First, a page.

All of the units are smart enough to realise this, and put the trackball into various power saving states by pulsing the LED more slowly when you're not using it, just like modern wireless mice. The two keyboards take this one step further, by eventually powering down the trackball entirely.
Under load, the Slimline keyboard uses about 30 milliamps, but this drops off to around 0.5mA when it's idle.
At this rate, a set of 900mAh AAA rechargeables will theoretically last 75 days. In practice, they'd flatten themselves before this, but even with heavy use you're sure to get more than a month out of them, and a good set of alkalines will last even longer.
The Multimedia keyboard maxed out at only 12mA - suspiciously less than the Slimline. Idle current draw was similarly lower at 0.14mA. It's possible my jury-rigged ammeter was confused, but it doesn't matter all that much; either way, rechargeable batteries will go flat from internal leakage long before the keyboards actually drain them.
The Presenter has a similar maximum draw to the Slimline keyboard - 32mA under load, with an additional 10mA when you use the laser. As it never completely shuts off the trackball, its idle current draw is higher - 3.5mA. This works out to about 10 days with our 900mAh rechargables - not a terrible figure, but this is why the Presenter has an "off" switch.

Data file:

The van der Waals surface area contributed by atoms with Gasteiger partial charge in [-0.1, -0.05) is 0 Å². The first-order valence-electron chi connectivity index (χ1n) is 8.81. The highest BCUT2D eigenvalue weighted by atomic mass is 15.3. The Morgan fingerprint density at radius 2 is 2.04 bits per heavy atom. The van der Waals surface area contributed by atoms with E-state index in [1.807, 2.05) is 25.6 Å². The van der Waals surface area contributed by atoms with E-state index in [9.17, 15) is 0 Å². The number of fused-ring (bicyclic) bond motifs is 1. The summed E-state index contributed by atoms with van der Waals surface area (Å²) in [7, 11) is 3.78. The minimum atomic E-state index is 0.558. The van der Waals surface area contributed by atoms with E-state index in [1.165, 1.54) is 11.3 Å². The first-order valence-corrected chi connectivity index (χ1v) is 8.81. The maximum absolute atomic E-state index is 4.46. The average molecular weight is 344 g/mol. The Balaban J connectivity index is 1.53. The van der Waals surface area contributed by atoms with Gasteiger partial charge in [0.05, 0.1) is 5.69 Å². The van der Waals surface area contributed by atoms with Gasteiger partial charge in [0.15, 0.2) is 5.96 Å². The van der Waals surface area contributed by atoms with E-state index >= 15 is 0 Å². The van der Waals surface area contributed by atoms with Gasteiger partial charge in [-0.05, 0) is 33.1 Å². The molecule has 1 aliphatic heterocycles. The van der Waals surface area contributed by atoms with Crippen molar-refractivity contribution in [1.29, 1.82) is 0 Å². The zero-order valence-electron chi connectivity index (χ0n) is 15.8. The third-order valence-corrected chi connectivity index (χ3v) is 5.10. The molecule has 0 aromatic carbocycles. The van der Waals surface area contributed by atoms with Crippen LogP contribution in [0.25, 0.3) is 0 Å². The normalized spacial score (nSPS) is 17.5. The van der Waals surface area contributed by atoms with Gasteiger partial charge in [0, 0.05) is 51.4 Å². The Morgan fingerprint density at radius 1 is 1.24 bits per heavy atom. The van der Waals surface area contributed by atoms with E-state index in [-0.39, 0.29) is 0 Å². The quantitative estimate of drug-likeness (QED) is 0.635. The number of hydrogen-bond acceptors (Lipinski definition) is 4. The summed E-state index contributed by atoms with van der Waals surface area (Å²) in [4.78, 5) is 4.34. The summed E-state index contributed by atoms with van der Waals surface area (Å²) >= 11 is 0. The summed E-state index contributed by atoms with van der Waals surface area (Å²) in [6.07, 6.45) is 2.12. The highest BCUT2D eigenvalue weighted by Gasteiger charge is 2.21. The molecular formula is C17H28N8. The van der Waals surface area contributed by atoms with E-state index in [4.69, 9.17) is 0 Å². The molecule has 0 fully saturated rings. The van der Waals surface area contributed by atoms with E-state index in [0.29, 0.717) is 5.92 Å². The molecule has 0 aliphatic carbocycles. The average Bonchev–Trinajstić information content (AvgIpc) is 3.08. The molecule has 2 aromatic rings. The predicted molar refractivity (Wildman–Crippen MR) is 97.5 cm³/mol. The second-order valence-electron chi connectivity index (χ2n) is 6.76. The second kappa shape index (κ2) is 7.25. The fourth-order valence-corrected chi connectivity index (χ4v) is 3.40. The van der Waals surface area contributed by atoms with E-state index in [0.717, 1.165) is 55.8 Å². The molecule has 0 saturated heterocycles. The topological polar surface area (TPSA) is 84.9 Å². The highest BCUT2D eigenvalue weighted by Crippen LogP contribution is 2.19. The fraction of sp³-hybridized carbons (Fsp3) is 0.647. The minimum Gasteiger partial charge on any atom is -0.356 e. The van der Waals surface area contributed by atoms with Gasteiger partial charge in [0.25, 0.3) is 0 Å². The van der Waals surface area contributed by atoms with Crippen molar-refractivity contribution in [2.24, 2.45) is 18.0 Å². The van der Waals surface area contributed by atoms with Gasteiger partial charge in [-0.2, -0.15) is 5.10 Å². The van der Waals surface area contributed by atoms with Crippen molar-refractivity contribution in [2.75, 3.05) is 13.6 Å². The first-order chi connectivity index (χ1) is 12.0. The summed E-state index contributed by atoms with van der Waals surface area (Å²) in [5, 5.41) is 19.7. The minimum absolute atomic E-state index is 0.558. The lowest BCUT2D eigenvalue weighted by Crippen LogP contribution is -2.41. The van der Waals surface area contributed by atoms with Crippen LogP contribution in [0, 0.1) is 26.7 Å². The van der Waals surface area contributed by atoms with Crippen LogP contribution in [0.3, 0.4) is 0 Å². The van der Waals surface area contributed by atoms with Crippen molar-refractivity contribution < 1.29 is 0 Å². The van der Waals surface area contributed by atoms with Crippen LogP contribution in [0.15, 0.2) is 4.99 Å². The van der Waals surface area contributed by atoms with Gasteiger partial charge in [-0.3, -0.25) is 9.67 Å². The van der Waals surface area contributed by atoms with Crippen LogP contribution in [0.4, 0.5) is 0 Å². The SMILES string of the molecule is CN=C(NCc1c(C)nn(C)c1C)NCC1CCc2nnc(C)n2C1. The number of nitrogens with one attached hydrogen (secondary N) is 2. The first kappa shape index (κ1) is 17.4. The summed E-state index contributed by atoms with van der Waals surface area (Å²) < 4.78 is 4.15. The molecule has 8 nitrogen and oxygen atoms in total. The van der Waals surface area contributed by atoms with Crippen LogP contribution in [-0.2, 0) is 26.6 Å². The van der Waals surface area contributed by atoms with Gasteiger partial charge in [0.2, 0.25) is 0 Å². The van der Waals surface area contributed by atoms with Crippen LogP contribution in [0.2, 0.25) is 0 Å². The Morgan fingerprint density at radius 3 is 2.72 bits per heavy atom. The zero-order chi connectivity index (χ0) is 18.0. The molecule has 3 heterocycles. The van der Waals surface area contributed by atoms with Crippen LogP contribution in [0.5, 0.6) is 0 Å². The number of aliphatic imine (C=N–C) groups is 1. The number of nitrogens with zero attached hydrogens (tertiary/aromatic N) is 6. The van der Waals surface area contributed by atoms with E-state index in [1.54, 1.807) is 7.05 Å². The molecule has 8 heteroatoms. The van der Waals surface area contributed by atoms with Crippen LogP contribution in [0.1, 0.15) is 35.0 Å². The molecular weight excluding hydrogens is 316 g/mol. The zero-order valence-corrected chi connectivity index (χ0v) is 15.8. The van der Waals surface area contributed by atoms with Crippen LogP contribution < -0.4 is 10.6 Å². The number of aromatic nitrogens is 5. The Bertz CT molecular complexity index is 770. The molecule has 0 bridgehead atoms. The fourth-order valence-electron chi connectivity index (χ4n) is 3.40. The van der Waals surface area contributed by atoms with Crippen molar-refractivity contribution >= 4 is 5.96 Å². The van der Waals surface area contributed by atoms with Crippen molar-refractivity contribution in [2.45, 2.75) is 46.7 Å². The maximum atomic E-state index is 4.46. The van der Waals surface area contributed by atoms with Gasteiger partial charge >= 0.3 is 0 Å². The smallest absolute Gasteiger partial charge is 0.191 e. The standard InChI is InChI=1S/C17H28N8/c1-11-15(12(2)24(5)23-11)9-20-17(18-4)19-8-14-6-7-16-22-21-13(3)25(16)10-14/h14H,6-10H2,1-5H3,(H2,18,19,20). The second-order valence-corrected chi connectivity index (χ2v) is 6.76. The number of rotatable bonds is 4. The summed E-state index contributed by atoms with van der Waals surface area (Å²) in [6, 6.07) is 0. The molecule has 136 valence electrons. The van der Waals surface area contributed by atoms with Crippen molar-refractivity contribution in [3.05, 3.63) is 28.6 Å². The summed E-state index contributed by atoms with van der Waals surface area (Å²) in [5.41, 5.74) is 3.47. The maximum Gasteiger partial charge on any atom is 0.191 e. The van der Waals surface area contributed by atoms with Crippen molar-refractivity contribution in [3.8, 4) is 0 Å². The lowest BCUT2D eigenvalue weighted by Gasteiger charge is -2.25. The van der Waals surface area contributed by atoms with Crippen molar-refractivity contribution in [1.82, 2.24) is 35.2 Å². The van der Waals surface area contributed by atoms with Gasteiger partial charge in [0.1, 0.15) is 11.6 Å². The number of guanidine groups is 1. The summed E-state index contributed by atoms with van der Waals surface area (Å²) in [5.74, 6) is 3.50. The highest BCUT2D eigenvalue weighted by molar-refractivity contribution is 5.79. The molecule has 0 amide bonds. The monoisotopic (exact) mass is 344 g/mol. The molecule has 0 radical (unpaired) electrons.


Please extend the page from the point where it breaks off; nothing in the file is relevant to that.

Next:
Here in Australia, Aus PC Market sell the Slimline keyboard for $AU110 including Australian delivery, and the Multimedia keyboard for $AU99 delivered. The little wireless Presenter is $AU69.30 delivered. A quick Google search has also turned up an international reseller or two; a mob called Performance-PCs.com have the Slimline for $US59.95 in the States. So none of these gadgets are hair-raisingly expensive.
Of the two keyboards, the Slimline is definitely the more attractive to look at, and it's smaller and lighter. For casual use, or to blend in with a home theatre PC setup, it's the obvious choice. But if you're planning on doing much typing, I'd go with the better-feeling Multimedia instead.
Likewise, the Presenter is very handy for its intended use, but you wouldn't use it as an everyday pointing device.
All three of the wireless wonders here are solidly built, not too frighteningly expensive, and work quite well.
That said, for everyday, normal PC use, you still can't beat the price and functionality of a wired setup. But in their own niche, these three gadgets are good performers and get the thumbs-up from me.
This review is a couple of years old, now, and Aus PC Market no longer stock these items (though, as of early 2009, they do still have the Globlink mice reviewed here).